Off The Campaign Trail, Onto The Gridiron: 5 Sports Books For Fall
Election year or not, nothing says fall like football and basketball — and while politics may dominate the public consciousness, there are a lot of people flipping the channel to sports for a respite from that kind of action.
As a long-suffering Miami Dolphins fan, I'm preparing myself for more of the same: Exhilarating leads that go swiftly to hell in the closing moments of the fourth quarter. And as far as my Miami Heat are concerned, I'll be surprised if we even make the playoffs in 2017. At the very least, there are books — yeah, books — to help wash some of the pain away. But let me not cry you a river. Instead, here are five books that will be a welcome treat for readers and sports fans.
Fall Sports Books
Boys Among Men: How the Prep-to-Pro Generation Redefined the NBA and Sparked a Basketball Revolution
by Jonathan Abrams
One of the most fascinating reads of the year, Boys Among Men takes a deep dive into the lives and careers of a special group of basketball prodigies, specifically those who made the leap into the NBA straight out of high school between 1995 and 2005. From Kevin Garnett and Kobe Bryant to Dwight Howard and LeBron James, there is no shortage of illuminating anecdotes. Award-winning basketball writer and former Grantland staffer Jonathan Abrams ignites every page with clear, fine-tuned prose and analysis. In addition to never-heard-before stories Abrams got through interviews with some of the NBA's most elite athletes, there are details into some of this generation's "busts" — players like Kwame Brown, who was drafted by the Washington Wizards in 2001. Brown was the first number one draft pick to be selected straight out of high school, but, like many others before him, he fell short of the glory. Boys Among Men is a fresh and heartbreaking account of what happens when teenagers put it on the line and go hard at the big boys.
God Is Round: Tackling the Giants, Villains, Triumphs, and Scandals of the World's Favorite Game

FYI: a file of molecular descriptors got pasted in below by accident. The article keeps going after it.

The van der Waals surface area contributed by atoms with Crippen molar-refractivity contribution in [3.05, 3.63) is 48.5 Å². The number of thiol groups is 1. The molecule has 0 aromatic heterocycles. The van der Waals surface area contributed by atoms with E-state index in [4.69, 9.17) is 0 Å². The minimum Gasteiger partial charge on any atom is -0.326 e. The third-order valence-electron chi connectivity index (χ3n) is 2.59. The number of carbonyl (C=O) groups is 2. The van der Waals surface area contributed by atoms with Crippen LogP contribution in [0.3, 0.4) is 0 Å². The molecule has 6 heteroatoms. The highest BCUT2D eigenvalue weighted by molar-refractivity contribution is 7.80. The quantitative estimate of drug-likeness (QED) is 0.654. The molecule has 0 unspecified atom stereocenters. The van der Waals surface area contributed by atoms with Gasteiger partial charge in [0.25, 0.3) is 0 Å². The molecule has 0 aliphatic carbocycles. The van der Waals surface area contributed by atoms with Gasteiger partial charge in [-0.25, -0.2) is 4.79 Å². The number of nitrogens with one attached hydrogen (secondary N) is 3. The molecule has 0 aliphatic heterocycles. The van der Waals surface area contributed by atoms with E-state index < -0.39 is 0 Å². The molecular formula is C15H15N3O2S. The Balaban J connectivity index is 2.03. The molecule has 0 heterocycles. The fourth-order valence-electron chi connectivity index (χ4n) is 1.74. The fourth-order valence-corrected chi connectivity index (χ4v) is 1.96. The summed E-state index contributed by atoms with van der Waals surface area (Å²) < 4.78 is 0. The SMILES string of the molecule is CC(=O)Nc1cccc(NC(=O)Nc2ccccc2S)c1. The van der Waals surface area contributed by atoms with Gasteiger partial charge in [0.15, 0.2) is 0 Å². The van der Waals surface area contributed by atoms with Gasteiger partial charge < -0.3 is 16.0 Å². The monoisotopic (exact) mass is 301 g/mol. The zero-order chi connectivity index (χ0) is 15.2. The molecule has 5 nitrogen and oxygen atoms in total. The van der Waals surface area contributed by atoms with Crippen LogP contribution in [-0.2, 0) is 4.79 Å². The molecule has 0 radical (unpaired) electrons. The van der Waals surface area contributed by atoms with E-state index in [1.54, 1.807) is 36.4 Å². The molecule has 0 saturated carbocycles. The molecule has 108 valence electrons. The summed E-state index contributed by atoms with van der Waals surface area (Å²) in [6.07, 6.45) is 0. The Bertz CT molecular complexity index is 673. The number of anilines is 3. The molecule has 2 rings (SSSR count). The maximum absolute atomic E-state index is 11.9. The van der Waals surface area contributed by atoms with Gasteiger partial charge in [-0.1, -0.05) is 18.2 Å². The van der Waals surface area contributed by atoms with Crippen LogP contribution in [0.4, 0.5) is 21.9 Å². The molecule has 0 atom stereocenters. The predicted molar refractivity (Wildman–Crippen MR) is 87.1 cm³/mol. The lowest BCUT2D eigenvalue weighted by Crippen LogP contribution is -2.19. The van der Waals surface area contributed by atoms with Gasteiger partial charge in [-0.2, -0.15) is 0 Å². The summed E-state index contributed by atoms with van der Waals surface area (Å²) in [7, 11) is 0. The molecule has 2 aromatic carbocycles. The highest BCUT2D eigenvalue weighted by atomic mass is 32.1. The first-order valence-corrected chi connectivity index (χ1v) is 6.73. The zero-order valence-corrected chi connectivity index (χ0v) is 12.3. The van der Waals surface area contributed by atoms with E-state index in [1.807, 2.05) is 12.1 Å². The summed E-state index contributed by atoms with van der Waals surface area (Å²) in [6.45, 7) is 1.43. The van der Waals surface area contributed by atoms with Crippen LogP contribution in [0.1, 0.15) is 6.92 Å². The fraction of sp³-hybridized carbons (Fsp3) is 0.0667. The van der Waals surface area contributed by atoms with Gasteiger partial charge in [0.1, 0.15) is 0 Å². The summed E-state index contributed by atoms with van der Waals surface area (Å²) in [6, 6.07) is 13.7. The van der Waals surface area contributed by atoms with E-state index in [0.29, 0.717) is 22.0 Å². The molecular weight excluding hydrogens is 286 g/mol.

by Juan Villoro
In God is Round, the respected Mexican writer and journalist Juan Villoro crafts one of the most enthralling books on soccer in years. Translated by Thomas Bunstead, God is Round is something of a love letter to the world's most beloved game — which, given its international popularity, Villoro calls "football" rather than "soccer." Villoro weaves the lyrical and the journalistic with the rhythm of a poet, taking a novelistic approach to the writing, and offering insights into the larger complexities of the game. By looking at sports, Villoro writes, "we can understand behaviors that relate to how we express and give in to our emotions in contemporary society."
Writings on the Wall: Searching for a New Equality Beyond Black and White
by Kareem Abdul-Jabbar
While most sports fans know Kareem Abdul-Jabbar as a Hall of Fame basketball star and six-time NBA Most Valuable Player, he's much more than that. Since retiring from the court in 1989, Abdul-Jabbar has worked with the NBA in several different capacities, as well as becoming a widely revered writer, journalist, and activist. In the straightforward but engagingly-written Writings on the Wall, Abdul-Jabbar tackles topics like sports, politics, parenthood, and the Black experience in America. While Writings on the Wall is not wholly a sports book, Abdul-Jabbar's keen insights into the world of sports — one chapter demands to know, "ARE YOU NOT ENTERTAINED?" — and their meaning in broader culture are worth investigating.
Roger Federer and Rafael Nadal: The Lives and Careers of Two Tennis Legends
by Sebastian Fest
Everyone loves a great sports rivalry; they inspire intense levels of excitement, debate, and anticipation among fans. Muhammad Ali versus Joe Frazier, Magic Johnson versus Larry Bird, Serena Williams versus Venus Williams — and then there's the decade-long competition between tennis gods Roger Federer and Rafael Nadal, which ultimately made each a sharper, more well-rounded player. In a new book, translated by Don McGinnis, Argentine author and sportswriter Sebastián Fest delves into the match-up that has come to define one of the best eras of tennis. "Neither of them are military men," Fest writes. "But the metaphor is especially valid for defining their styles of play. There are variations, yes, but the pattern is basically thus: from Nadal's side bombs are dropped, and from Federer's sector missiles are returned."
by Abby Wambach
In her new memoir, soccer star, coach, and two-time Olympic gold medalist Abby Wambach tells the story of her struggles on the field and off, including a battle with alcohol and prescription drugs. She also sheds light on a competitive upbringing alongside six siblings: "Even manners are a contest. It is widely acknowledged that the Wambach kids are the nicest and best behaved in all of Pittsford." Wambach has built a reputation as one who never bites her tongue, and in this lucid and wrenching debut, she remains true to that. In chapters like "Lesbian," "Tomboy," and "Addict," she gives readers a piece of her mind on things like gender equality, drugs and alcohol, and her divorce from longtime partner and former teammate Sarah Huffman. With 184 goals, Wambach is the all-time leading career scorer on the U.S. women's national team, and Forward puts that achievement in context with painful and beautiful candor.
Juan Vidal is a writer and critic for NPR Books. He's on Twitter: @itsjuanlove
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